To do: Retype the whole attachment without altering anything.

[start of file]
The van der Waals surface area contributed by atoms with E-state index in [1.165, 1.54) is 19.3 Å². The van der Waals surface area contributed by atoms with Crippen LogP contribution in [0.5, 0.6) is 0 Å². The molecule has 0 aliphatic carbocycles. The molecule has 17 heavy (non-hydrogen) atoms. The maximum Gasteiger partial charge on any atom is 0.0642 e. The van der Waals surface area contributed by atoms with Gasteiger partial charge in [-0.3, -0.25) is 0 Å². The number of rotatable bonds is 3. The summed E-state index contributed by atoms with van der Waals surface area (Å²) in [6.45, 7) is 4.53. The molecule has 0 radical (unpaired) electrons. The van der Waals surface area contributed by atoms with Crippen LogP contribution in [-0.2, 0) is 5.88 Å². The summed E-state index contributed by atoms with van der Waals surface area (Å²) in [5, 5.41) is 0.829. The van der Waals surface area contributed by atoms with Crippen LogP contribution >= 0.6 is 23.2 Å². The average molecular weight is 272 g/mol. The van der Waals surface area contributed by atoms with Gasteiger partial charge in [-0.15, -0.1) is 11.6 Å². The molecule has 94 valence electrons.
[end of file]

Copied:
The van der Waals surface area contributed by atoms with E-state index in [1.165, 1.54) is 19.3 Å². The van der Waals surface area contributed by atoms with Crippen LogP contribution in [0.5, 0.6) is 0 Å². The molecule has 0 aliphatic carbocycles. The molecule has 17 heavy (non-hydrogen) atoms. The maximum Gasteiger partial charge on any atom is 0.0642 e. The van der Waals surface area contributed by atoms with Gasteiger partial charge in [-0.3, -0.25) is 0 Å². The number of rotatable bonds is 3. The summed E-state index contributed by atoms with van der Waals surface area (Å²) in [6.45, 7) is 4.53. The molecule has 0 radical (unpaired) electrons. The van der Waals surface area contributed by atoms with Crippen LogP contribution in [-0.2, 0) is 5.88 Å². The summed E-state index contributed by atoms with van der Waals surface area (Å²) in [5, 5.41) is 0.829. The van der Waals surface area contributed by atoms with Crippen LogP contribution >= 0.6 is 23.2 Å². The average molecular weight is 272 g/mol. The van der Waals surface area contributed by atoms with Gasteiger partial charge in [-0.15, -0.1) is 11.6 Å². The molecule has 94 valence electrons.